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Original Soundtrack - Battlestar Galactica: Season One

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Album Review

What with the scores John Williams has penned for the Star Wars movies and those of Jerry Goldsmith, James Horner, and others for the Star Trek films, you'd think it was settled that the music of science fiction involves grand themes and lush orchestral arrangements reminiscent of European classical music. But Bear McCreary, who has taken on the task of scoring the second television series to be called Battlestar Galactica (a sort of "next generation" sequel to the 1978 series), has a very different view. To McCreary, space music can sound like almost any earth-bound style, although he is particularly fond of drums. Martial drums, Burundi-style drums, tympani, marching band drums, you name it, McCreary likes it, and he devotes many of the 30 cues on Battlestar Galactica: Season One (78 minutes culled from over five hours of music heard on the first season of the show) to percussion showcases. But that's not all by a long shot. Determined to demonstrate his mastery of musical styles, McCreary writes faux opera ("Battlestar Operatica"), muzak ("Battlestar Muzaktica"), string quartets ("The Dinner Party"), Celtic music ("Wander My Friends"), and more, bringing in vocalists here and there to sing in Latin, Gaelic, and Italian. Now and then, he also gives us echoey, electronic interludes that actually suggest the science fiction setting of the series. But all of these are just side trips in the main percussion fest that to McCreary is what battlestars should sound like banging around in the great beyond. In space, it seems, everyone can hear you drum.

Customer Reviews

The Shape of Things to Come

Bear McCreary's amazing musical artistry shines in the soundtrack for the first season of Battlestar Galactica. The first season of the show was, well, AMAZING, and the music just added to the drama and suspense that the show was all about. First of all, Battlestar Galactica is about the characters. It's about the survival of the human race. When McCreary started working on the first soundtrack, he wanted to avoid the common sound of other TV show's music. This he accomplished wonderfully. He also wanted to avoid creating a theme for each character. As the project continued, he found out that this would be impossible. And so the character themes emerged. This album is home to the first renditions of Lee Adama's theme (The Olympic Carrier), the Boomer/Sharon theme (Two Boomers), and the Adama family theme (A Good Lighter). It also contains some amazing action cues with plenty of those taiko drums we all love. But I think the two most fantastic songs on the album are Passacaglia, and my personal favorite, The Shape of Things to Come. After watching the series finale, and going back to listen to it, I was brought almost to tears, realizing that something in the first season could have such enormous implications in the final season, all illustrated by the music. This astounding album is the foundation of musical success over four seasons. All of the themes throughout the soundtracks are a beautiful, musical journey. And it all starts here. If you're a fan of BSG, or music in general, buy this album. You'll fall in love, and come back craving for more. It is truly The Shape of Things to Come.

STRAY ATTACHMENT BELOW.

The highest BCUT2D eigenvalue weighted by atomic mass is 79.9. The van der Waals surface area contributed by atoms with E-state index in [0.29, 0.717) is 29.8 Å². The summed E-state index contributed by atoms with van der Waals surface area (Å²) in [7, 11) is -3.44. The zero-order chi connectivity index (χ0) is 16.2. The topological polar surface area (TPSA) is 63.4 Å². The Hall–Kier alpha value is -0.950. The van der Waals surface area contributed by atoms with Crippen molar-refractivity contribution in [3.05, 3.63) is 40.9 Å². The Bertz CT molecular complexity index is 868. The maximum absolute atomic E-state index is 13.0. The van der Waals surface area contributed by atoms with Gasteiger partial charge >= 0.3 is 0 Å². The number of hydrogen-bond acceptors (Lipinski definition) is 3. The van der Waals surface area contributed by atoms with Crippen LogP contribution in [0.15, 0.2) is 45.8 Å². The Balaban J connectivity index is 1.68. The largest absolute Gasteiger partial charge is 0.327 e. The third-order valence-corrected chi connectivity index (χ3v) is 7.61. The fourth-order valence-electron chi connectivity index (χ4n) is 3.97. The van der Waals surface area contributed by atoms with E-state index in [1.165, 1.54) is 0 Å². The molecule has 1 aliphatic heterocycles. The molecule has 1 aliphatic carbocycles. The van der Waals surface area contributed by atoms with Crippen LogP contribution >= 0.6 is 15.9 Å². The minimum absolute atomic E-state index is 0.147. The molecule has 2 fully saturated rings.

Love it!

I have to admit I was never a fan of soundtrack music until I saw BSG. It was so much like another character in the series that I had to pick up the 4th season and could not stop listening to it. I grab the rest and I listen to it all the time. Just such wonderful music that really evokes strong emotions from excitement to sadness and triumph. If you like the series, its a must and even if don`t know what BSG is you`ll still appreciate McCreary.


nuff said.


Born: February 17, 1979 in Fort Lauderdale, FL

Genre: Soundtrack

Years Active: '00s, '10s

Score composer Bear McCreary was born in Fort Lauderdale, Florida, on February 17, 1979, the son of the writer Laura Kalpakian. He obtained degrees in Composition and Recording Arts from the Thornton School of Music at the University of Southern California and became a protégé of the film composer Elmer Bernstein, for whom he reconstructed and re-orchestrated the score for the 1963 film Kings of the Sun, resulting in the recording of a new album of the music. After scoring a number of short films...
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Original Soundtrack - Battlestar Galactica: Season One, Bear McCreary
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